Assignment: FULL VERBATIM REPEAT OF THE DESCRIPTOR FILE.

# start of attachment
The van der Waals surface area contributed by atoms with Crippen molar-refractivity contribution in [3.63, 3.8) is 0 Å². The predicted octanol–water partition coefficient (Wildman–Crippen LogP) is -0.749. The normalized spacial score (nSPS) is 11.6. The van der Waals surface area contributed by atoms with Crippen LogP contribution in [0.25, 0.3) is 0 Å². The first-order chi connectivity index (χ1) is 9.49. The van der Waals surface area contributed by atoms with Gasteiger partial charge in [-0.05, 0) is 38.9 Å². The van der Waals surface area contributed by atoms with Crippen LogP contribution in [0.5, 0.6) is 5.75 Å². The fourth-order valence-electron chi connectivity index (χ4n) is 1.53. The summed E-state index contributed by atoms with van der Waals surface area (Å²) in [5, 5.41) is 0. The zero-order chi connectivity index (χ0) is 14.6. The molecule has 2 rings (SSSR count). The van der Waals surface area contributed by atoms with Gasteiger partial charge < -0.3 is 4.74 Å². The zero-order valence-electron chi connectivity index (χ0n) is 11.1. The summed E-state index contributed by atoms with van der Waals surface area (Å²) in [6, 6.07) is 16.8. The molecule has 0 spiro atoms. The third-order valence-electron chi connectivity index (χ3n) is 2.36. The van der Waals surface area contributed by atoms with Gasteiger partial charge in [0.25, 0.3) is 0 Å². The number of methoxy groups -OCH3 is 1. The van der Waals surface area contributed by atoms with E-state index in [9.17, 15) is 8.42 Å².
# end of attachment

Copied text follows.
The van der Waals surface area contributed by atoms with Crippen molar-refractivity contribution in [3.63, 3.8) is 0 Å². The predicted octanol–water partition coefficient (Wildman–Crippen LogP) is -0.749. The normalized spacial score (nSPS) is 11.6. The van der Waals surface area contributed by atoms with Crippen LogP contribution in [0.25, 0.3) is 0 Å². The first-order chi connectivity index (χ1) is 9.49. The van der Waals surface area contributed by atoms with Gasteiger partial charge in [-0.05, 0) is 38.9 Å². The van der Waals surface area contributed by atoms with Crippen LogP contribution in [0.5, 0.6) is 5.75 Å². The fourth-order valence-electron chi connectivity index (χ4n) is 1.53. The summed E-state index contributed by atoms with van der Waals surface area (Å²) in [5, 5.41) is 0. The zero-order chi connectivity index (χ0) is 14.6. The molecule has 2 rings (SSSR count). The van der Waals surface area contributed by atoms with Gasteiger partial charge < -0.3 is 4.74 Å². The zero-order valence-electron chi connectivity index (χ0n) is 11.1. The summed E-state index contributed by atoms with van der Waals surface area (Å²) in [6, 6.07) is 16.8. The molecule has 0 spiro atoms. The third-order valence-electron chi connectivity index (χ3n) is 2.36. The van der Waals surface area contributed by atoms with Gasteiger partial charge in [0.25, 0.3) is 0 Å². The number of methoxy groups -OCH3 is 1. The van der Waals surface area contributed by atoms with E-state index in [9.17, 15) is 8.42 Å².